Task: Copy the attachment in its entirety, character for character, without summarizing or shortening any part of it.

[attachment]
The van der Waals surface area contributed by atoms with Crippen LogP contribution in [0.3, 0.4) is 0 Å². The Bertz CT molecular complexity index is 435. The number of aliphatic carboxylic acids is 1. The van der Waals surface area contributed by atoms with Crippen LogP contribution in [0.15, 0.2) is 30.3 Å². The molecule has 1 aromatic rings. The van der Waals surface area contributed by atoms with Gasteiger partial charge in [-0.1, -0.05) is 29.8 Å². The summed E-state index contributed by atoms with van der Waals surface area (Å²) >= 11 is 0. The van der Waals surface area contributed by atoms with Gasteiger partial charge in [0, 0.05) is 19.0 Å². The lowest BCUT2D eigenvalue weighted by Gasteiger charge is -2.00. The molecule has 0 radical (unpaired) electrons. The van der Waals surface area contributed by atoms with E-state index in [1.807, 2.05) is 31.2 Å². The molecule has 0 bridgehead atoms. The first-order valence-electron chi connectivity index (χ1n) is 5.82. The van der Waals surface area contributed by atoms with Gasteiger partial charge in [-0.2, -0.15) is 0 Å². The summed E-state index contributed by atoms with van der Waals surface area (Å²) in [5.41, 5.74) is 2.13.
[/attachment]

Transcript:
The van der Waals surface area contributed by atoms with Crippen LogP contribution in [0.3, 0.4) is 0 Å². The Bertz CT molecular complexity index is 435. The number of aliphatic carboxylic acids is 1. The van der Waals surface area contributed by atoms with Crippen LogP contribution in [0.15, 0.2) is 30.3 Å². The molecule has 1 aromatic rings. The van der Waals surface area contributed by atoms with Gasteiger partial charge in [-0.1, -0.05) is 29.8 Å². The summed E-state index contributed by atoms with van der Waals surface area (Å²) >= 11 is 0. The van der Waals surface area contributed by atoms with Gasteiger partial charge in [0, 0.05) is 19.0 Å². The lowest BCUT2D eigenvalue weighted by Gasteiger charge is -2.00. The molecule has 0 radical (unpaired) electrons. The van der Waals surface area contributed by atoms with E-state index in [1.807, 2.05) is 31.2 Å². The molecule has 0 bridgehead atoms. The first-order valence-electron chi connectivity index (χ1n) is 5.82. The van der Waals surface area contributed by atoms with Gasteiger partial charge in [-0.2, -0.15) is 0 Å². The summed E-state index contributed by atoms with van der Waals surface area (Å²) in [5.41, 5.74) is 2.13.